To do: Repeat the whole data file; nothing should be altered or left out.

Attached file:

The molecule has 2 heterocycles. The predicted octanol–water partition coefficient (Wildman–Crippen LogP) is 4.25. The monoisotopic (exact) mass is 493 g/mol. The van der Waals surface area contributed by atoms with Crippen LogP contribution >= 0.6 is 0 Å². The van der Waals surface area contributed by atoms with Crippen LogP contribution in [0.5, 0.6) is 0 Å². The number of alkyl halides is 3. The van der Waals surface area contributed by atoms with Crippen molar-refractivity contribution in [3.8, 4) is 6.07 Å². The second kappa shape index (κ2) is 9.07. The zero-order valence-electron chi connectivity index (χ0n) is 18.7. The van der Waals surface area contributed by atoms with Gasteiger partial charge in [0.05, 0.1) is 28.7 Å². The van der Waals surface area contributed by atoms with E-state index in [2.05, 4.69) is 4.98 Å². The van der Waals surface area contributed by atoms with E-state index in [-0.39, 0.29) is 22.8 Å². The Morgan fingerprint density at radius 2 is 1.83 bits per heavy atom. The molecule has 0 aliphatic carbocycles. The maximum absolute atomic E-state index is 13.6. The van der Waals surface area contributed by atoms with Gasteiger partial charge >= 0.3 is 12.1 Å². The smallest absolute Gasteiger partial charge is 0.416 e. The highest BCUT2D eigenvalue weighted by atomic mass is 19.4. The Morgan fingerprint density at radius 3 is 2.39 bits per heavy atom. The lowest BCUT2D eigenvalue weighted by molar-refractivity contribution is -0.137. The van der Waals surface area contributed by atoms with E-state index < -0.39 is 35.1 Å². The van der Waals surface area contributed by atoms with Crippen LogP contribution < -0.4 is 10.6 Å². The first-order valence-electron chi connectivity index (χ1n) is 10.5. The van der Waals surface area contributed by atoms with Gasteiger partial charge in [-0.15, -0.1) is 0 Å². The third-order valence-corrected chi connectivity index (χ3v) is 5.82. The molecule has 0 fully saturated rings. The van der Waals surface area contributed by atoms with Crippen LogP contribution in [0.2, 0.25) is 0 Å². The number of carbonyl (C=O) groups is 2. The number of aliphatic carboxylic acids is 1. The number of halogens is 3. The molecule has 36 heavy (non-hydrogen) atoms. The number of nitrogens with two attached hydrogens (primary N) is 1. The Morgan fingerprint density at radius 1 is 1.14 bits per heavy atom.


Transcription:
The molecule has 2 heterocycles. The predicted octanol–water partition coefficient (Wildman–Crippen LogP) is 4.25. The monoisotopic (exact) mass is 493 g/mol. The van der Waals surface area contributed by atoms with Crippen LogP contribution >= 0.6 is 0 Å². The van der Waals surface area contributed by atoms with Crippen LogP contribution in [0.5, 0.6) is 0 Å². The number of alkyl halides is 3. The van der Waals surface area contributed by atoms with Crippen molar-refractivity contribution in [3.8, 4) is 6.07 Å². The second kappa shape index (κ2) is 9.07. The zero-order valence-electron chi connectivity index (χ0n) is 18.7. The van der Waals surface area contributed by atoms with Gasteiger partial charge in [0.05, 0.1) is 28.7 Å². The van der Waals surface area contributed by atoms with E-state index in [2.05, 4.69) is 4.98 Å². The van der Waals surface area contributed by atoms with E-state index in [-0.39, 0.29) is 22.8 Å². The Morgan fingerprint density at radius 2 is 1.83 bits per heavy atom. The molecule has 0 aliphatic carbocycles. The maximum absolute atomic E-state index is 13.6. The van der Waals surface area contributed by atoms with Gasteiger partial charge >= 0.3 is 12.1 Å². The smallest absolute Gasteiger partial charge is 0.416 e. The highest BCUT2D eigenvalue weighted by atomic mass is 19.4. The Morgan fingerprint density at radius 3 is 2.39 bits per heavy atom. The lowest BCUT2D eigenvalue weighted by molar-refractivity contribution is -0.137. The van der Waals surface area contributed by atoms with E-state index < -0.39 is 35.1 Å². The van der Waals surface area contributed by atoms with Crippen LogP contribution < -0.4 is 10.6 Å². The first-order valence-electron chi connectivity index (χ1n) is 10.5. The van der Waals surface area contributed by atoms with Gasteiger partial charge in [-0.15, -0.1) is 0 Å². The third-order valence-corrected chi connectivity index (χ3v) is 5.82. The molecule has 0 fully saturated rings. The van der Waals surface area contributed by atoms with Crippen LogP contribution in [0.2, 0.25) is 0 Å². The number of carbonyl (C=O) groups is 2. The number of aliphatic carboxylic acids is 1. The number of halogens is 3. The molecule has 36 heavy (non-hydrogen) atoms. The number of nitrogens with two attached hydrogens (primary N) is 1. The Morgan fingerprint density at radius 1 is 1.14 bits per heavy atom.